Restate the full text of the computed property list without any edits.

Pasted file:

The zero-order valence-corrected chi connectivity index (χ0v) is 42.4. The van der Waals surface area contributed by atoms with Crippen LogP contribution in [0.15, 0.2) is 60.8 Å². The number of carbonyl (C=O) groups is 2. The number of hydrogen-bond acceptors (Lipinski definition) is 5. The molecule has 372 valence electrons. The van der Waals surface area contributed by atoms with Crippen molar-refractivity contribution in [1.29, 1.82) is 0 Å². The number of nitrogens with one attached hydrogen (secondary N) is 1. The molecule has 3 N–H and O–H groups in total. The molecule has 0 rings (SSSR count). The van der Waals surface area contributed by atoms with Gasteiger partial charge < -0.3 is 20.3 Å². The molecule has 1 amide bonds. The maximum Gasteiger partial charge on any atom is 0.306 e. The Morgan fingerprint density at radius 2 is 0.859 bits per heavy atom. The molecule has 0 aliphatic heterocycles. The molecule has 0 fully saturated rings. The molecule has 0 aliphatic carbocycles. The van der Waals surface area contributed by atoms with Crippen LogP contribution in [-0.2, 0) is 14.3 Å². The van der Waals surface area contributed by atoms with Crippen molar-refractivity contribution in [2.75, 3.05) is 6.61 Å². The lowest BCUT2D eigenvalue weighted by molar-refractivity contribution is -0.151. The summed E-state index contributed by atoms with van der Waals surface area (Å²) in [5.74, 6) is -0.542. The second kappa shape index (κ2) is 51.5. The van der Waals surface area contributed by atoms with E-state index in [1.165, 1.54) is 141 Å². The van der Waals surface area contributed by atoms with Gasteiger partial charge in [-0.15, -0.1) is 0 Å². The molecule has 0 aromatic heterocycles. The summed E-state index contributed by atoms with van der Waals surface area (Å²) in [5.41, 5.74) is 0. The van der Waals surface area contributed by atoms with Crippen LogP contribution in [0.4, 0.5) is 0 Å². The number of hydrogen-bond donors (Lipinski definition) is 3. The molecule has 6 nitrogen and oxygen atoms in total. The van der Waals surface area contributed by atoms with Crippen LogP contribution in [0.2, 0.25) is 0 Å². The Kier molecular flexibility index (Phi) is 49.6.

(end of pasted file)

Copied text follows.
The zero-order valence-corrected chi connectivity index (χ0v) is 42.4. The van der Waals surface area contributed by atoms with Crippen LogP contribution in [0.15, 0.2) is 60.8 Å². The number of carbonyl (C=O) groups is 2. The number of hydrogen-bond acceptors (Lipinski definition) is 5. The molecule has 372 valence electrons. The van der Waals surface area contributed by atoms with Crippen molar-refractivity contribution in [1.29, 1.82) is 0 Å². The number of nitrogens with one attached hydrogen (secondary N) is 1. The molecule has 3 N–H and O–H groups in total. The molecule has 0 rings (SSSR count). The van der Waals surface area contributed by atoms with Gasteiger partial charge < -0.3 is 20.3 Å². The molecule has 1 amide bonds. The maximum Gasteiger partial charge on any atom is 0.306 e. The Morgan fingerprint density at radius 2 is 0.859 bits per heavy atom. The molecule has 0 aliphatic heterocycles. The molecule has 0 fully saturated rings. The molecule has 0 aliphatic carbocycles. The van der Waals surface area contributed by atoms with Crippen LogP contribution in [-0.2, 0) is 14.3 Å². The van der Waals surface area contributed by atoms with Crippen molar-refractivity contribution in [2.75, 3.05) is 6.61 Å². The lowest BCUT2D eigenvalue weighted by molar-refractivity contribution is -0.151. The summed E-state index contributed by atoms with van der Waals surface area (Å²) in [5.74, 6) is -0.542. The second kappa shape index (κ2) is 51.5. The van der Waals surface area contributed by atoms with E-state index in [1.165, 1.54) is 141 Å². The van der Waals surface area contributed by atoms with Gasteiger partial charge in [-0.15, -0.1) is 0 Å². The molecule has 0 aromatic heterocycles. The summed E-state index contributed by atoms with van der Waals surface area (Å²) in [5.41, 5.74) is 0. The van der Waals surface area contributed by atoms with Crippen LogP contribution in [0.4, 0.5) is 0 Å². The number of hydrogen-bond donors (Lipinski definition) is 3. The molecule has 6 nitrogen and oxygen atoms in total. The van der Waals surface area contributed by atoms with Crippen LogP contribution in [0.2, 0.25) is 0 Å². The Kier molecular flexibility index (Phi) is 49.6.